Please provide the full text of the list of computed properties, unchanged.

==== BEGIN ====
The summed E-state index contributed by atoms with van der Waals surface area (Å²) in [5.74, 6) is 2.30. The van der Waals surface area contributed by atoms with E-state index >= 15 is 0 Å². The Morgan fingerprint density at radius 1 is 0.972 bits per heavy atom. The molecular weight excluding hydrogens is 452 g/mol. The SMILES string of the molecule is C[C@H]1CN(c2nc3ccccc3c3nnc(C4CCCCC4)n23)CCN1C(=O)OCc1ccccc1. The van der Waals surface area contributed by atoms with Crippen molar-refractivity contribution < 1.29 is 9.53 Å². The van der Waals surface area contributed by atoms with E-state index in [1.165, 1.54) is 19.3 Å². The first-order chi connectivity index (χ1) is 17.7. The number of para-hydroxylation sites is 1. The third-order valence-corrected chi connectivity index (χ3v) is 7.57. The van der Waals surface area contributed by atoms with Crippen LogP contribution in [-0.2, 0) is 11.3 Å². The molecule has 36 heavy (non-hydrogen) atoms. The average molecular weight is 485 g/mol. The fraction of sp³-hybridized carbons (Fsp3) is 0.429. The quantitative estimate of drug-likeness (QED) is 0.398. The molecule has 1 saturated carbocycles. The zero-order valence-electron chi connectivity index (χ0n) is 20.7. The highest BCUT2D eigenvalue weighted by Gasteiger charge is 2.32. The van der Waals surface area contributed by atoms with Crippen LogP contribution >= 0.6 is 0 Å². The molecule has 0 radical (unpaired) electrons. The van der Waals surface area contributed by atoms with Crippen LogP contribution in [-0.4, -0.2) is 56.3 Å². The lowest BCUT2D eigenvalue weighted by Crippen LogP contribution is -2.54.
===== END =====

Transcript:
The summed E-state index contributed by atoms with van der Waals surface area (Å²) in [5.74, 6) is 2.30. The van der Waals surface area contributed by atoms with E-state index >= 15 is 0 Å². The Morgan fingerprint density at radius 1 is 0.972 bits per heavy atom. The molecular weight excluding hydrogens is 452 g/mol. The SMILES string of the molecule is C[C@H]1CN(c2nc3ccccc3c3nnc(C4CCCCC4)n23)CCN1C(=O)OCc1ccccc1. The van der Waals surface area contributed by atoms with Crippen molar-refractivity contribution < 1.29 is 9.53 Å². The van der Waals surface area contributed by atoms with E-state index in [1.165, 1.54) is 19.3 Å². The first-order chi connectivity index (χ1) is 17.7. The number of para-hydroxylation sites is 1. The third-order valence-corrected chi connectivity index (χ3v) is 7.57. The van der Waals surface area contributed by atoms with Crippen LogP contribution in [-0.2, 0) is 11.3 Å². The molecule has 36 heavy (non-hydrogen) atoms. The average molecular weight is 485 g/mol. The fraction of sp³-hybridized carbons (Fsp3) is 0.429. The quantitative estimate of drug-likeness (QED) is 0.398. The molecule has 1 saturated carbocycles. The zero-order valence-electron chi connectivity index (χ0n) is 20.7. The highest BCUT2D eigenvalue weighted by Gasteiger charge is 2.32. The van der Waals surface area contributed by atoms with Crippen LogP contribution >= 0.6 is 0 Å². The molecule has 0 radical (unpaired) electrons. The van der Waals surface area contributed by atoms with Crippen LogP contribution in [-0.4, -0.2) is 56.3 Å². The lowest BCUT2D eigenvalue weighted by Crippen LogP contribution is -2.54.